EVEN THE MOST FUTILE OF OBJECTS CAN TURN OUT TO BE SURPRISINGLY UTILITARIAN, EVEN THE MOST UTOPIAN IN CONCEPTION MAY BE WHOLLY PRAGMATIC IN PRACTICE. One aspect of Modernism, as Frederic Jameson points out in The Modernist Papers, is its quest for the ultimate mirage of the identity of form and content, the ideal moment in which the latter merges with the former. Being a mirage, that union relentlessly retreated from the grasp of artists, while forever remaining at the periphery of their vision. indeed, one persistent strain of Modernism might be taken as the zenith of art's capacity for periphrasis, complaining in the longest way possible--Remembrance of Things Past, Berlin Alexanderplatz, Ulysses, The Cantos, Zorn's Lemma, the oeuvre of Mark Rothko--that you can't ever get what you want.
It is precisely in that failure to attain its goal, however, that the use value of art may be realised, perhaps in ways that its progenitors never intended. What I am thinking of here is not the way that, for example, a readymade can always be put back to work in the real world--one could plumb in Marcel Duchamp's Fountain, put his In Advance of the Broken Arm to work clearing snow. Rather, I am concerned with those projects explicitly conceived to unify form and content, let's say Modernism at work in the domain of design, accidentally or inadvertently achieving utilitarian ends without the mirage ever becoming a real, historical moment.
If this accident, which I see ultimately as the product of a mismatch between modernist art's historical critique, or lack thereof, and the reality of any given moment, characterises the art of the past--our classical ruins, as TJ Clark characterises Modernism--then how does it relate to such projects in the present? We are, in 'postmodernity', almost overrun by the design projects of contemporary artists. Their productions swing from fashion--handbags by Tracey Emin (Longchamp) or Morimura (Louis Vuitton) through furniture (the estate of Donald Judd) to cutlery and fabric. We have witnessed the costumes of performance art turned into fashion, almost off the back of the artist, in the 1990s work of Elisa Jimenez, and the production of fashion as gallery or street performance, staged by artists whose very positioning blurs the cultural boundary between the two modalities--in the 1990s work of Karen Kimmel or more recently of Lucy Orta. Jimenez's project oddly, and according to the artist inadvertently, witnesses symbolic content becoming pure form. As postmodern art practice, and in Jimenez's subsequent transformation into fashion designer, it also mirrors Modernism. In particular it shadows the trajectory of Sonia Delaunay, whose 'simultaneous dress' of 1914 is, in one sense, painting come to life. The same abstraction of space, colour and time that characterises Delaunay's canvases of the Bul Bullier bar in Montparnasse is transferred to cotton, silk and wool in a union of form and content upon the body which is ultimately, and pragmatically, reified first within the fashion store Casa Sonia and in the 1920s by the atelier Maison Delaunay. We have, then, in both Modernism and contemporary art's engagement with design, the same confusion of intents, between the utopian and the cynical, between critical and detached aesthetics, which we might call strands of the dialectic; we have similarly inadvertent outcomes, though none yet are perhaps as useful as those stumbled upon within Modernism. Is there, then, any difference between modernist and postmodern art when it comes to the union of aesthetics and utility? Do both simply end up selling their ideas to entertain bemused bankers with no taste of their own?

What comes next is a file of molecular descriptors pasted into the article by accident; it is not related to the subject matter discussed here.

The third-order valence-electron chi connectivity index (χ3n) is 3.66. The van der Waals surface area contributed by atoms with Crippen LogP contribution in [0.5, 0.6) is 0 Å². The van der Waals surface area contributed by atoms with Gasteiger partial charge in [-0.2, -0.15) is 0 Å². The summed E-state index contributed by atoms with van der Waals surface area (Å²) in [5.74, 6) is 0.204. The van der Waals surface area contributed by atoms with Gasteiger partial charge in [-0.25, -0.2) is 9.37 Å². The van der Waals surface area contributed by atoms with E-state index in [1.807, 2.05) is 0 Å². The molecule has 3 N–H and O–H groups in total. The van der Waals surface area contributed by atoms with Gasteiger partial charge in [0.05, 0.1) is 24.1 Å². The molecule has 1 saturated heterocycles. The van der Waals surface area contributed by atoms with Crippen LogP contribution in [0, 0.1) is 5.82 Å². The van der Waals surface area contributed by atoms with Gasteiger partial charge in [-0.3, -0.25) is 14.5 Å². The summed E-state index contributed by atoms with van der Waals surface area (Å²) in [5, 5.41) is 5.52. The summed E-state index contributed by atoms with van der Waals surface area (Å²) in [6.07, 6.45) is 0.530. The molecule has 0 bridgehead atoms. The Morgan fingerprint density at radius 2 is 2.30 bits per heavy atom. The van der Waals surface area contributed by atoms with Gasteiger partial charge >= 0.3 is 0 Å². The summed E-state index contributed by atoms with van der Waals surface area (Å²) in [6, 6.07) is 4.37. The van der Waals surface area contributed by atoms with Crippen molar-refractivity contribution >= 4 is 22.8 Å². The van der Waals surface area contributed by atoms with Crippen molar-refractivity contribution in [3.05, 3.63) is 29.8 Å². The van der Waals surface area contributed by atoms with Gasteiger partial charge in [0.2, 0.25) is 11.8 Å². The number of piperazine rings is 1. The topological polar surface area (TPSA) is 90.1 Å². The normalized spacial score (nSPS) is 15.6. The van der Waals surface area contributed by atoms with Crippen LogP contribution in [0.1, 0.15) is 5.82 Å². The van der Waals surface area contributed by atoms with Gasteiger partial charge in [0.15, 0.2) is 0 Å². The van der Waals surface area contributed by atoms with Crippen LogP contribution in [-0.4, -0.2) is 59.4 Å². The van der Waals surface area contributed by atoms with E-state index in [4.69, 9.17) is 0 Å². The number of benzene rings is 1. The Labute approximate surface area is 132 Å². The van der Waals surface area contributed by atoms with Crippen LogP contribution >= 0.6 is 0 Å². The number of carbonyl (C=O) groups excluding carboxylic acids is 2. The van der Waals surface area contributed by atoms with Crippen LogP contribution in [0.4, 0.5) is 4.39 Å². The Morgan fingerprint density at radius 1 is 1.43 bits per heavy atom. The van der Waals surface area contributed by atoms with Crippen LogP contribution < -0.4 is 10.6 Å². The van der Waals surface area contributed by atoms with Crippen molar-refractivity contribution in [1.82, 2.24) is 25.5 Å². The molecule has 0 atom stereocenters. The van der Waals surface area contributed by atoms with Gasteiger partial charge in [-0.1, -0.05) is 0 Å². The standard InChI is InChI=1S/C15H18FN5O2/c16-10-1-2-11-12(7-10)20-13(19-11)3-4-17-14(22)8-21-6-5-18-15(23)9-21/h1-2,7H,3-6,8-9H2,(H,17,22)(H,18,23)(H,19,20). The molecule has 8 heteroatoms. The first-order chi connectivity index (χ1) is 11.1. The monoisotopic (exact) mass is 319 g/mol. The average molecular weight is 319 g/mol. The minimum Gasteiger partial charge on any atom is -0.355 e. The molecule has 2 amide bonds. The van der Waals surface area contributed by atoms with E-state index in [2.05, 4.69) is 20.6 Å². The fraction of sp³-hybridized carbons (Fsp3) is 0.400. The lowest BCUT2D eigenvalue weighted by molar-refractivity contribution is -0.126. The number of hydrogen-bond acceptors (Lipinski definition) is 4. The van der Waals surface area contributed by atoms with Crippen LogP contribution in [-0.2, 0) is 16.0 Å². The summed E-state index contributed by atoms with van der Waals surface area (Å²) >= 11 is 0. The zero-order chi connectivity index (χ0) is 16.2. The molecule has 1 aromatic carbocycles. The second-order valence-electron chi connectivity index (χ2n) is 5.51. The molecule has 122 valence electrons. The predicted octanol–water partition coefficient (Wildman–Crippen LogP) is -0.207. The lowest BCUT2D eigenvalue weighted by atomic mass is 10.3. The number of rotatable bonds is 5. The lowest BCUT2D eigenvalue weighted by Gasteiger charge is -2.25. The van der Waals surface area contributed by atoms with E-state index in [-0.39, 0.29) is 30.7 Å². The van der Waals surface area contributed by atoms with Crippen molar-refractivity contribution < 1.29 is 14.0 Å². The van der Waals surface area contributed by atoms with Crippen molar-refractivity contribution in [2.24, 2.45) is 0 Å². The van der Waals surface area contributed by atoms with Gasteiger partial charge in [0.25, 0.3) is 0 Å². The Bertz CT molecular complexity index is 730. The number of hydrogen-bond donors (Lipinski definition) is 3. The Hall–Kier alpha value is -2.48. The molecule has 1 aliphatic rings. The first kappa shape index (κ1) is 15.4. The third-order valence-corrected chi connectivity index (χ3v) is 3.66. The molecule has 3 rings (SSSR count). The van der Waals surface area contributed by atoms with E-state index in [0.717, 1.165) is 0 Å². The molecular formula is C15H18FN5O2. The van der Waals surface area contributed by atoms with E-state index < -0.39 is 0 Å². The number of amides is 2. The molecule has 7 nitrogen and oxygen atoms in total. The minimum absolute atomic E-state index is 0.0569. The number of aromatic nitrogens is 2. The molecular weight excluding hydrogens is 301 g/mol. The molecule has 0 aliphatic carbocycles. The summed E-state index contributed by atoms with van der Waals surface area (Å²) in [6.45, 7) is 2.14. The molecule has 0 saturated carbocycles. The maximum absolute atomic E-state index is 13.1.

Clearly we are haunted by Modernism's failure in a way that Modernism itself could not be. All except the most transcendently under-educated of contemporary practitioners know that the mirage was and, if it still persists, remains a mirage. …